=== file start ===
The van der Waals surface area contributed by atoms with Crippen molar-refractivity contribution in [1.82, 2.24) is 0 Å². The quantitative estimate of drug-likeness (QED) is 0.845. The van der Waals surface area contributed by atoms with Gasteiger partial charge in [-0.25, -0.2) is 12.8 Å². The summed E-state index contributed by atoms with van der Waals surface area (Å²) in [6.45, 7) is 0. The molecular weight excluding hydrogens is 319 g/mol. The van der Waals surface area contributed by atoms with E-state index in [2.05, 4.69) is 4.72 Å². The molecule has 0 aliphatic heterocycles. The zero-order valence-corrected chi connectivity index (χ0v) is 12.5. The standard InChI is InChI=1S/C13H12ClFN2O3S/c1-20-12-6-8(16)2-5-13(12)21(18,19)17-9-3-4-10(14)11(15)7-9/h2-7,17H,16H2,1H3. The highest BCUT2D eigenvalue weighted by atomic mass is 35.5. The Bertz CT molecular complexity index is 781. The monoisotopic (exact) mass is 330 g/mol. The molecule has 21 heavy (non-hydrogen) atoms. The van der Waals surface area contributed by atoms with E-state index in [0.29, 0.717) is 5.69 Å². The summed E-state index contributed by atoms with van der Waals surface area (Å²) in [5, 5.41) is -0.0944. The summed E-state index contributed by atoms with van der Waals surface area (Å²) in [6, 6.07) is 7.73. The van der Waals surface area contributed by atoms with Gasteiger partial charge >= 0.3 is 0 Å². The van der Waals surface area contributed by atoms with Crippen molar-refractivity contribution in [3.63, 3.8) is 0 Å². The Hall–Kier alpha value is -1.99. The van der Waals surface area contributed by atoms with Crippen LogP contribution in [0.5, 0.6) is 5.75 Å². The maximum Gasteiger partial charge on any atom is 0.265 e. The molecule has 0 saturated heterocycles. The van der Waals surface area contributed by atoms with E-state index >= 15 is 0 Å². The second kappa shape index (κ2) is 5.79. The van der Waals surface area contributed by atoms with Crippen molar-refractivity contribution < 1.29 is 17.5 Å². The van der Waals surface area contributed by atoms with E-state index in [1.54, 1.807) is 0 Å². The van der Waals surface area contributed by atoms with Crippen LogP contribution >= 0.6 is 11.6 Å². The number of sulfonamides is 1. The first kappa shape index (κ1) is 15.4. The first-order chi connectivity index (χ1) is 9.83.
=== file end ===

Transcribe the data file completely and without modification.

The van der Waals surface area contributed by atoms with Crippen molar-refractivity contribution in [1.82, 2.24) is 0 Å². The quantitative estimate of drug-likeness (QED) is 0.845. The van der Waals surface area contributed by atoms with Gasteiger partial charge in [-0.25, -0.2) is 12.8 Å². The summed E-state index contributed by atoms with van der Waals surface area (Å²) in [6.45, 7) is 0. The molecular weight excluding hydrogens is 319 g/mol. The van der Waals surface area contributed by atoms with E-state index in [2.05, 4.69) is 4.72 Å². The molecule has 0 aliphatic heterocycles. The zero-order valence-corrected chi connectivity index (χ0v) is 12.5. The standard InChI is InChI=1S/C13H12ClFN2O3S/c1-20-12-6-8(16)2-5-13(12)21(18,19)17-9-3-4-10(14)11(15)7-9/h2-7,17H,16H2,1H3. The highest BCUT2D eigenvalue weighted by atomic mass is 35.5. The Bertz CT molecular complexity index is 781. The monoisotopic (exact) mass is 330 g/mol. The molecule has 21 heavy (non-hydrogen) atoms. The van der Waals surface area contributed by atoms with E-state index in [0.29, 0.717) is 5.69 Å². The summed E-state index contributed by atoms with van der Waals surface area (Å²) in [5, 5.41) is -0.0944. The summed E-state index contributed by atoms with van der Waals surface area (Å²) in [6, 6.07) is 7.73. The van der Waals surface area contributed by atoms with Gasteiger partial charge >= 0.3 is 0 Å². The van der Waals surface area contributed by atoms with Crippen molar-refractivity contribution in [3.63, 3.8) is 0 Å². The Hall–Kier alpha value is -1.99. The van der Waals surface area contributed by atoms with Crippen LogP contribution in [0.5, 0.6) is 5.75 Å². The maximum Gasteiger partial charge on any atom is 0.265 e. The molecule has 0 saturated heterocycles. The van der Waals surface area contributed by atoms with E-state index >= 15 is 0 Å². The second kappa shape index (κ2) is 5.79. The van der Waals surface area contributed by atoms with Crippen molar-refractivity contribution < 1.29 is 17.5 Å². The van der Waals surface area contributed by atoms with E-state index in [1.54, 1.807) is 0 Å². The van der Waals surface area contributed by atoms with Crippen LogP contribution >= 0.6 is 11.6 Å². The number of sulfonamides is 1. The first kappa shape index (κ1) is 15.4. The first-order chi connectivity index (χ1) is 9.83.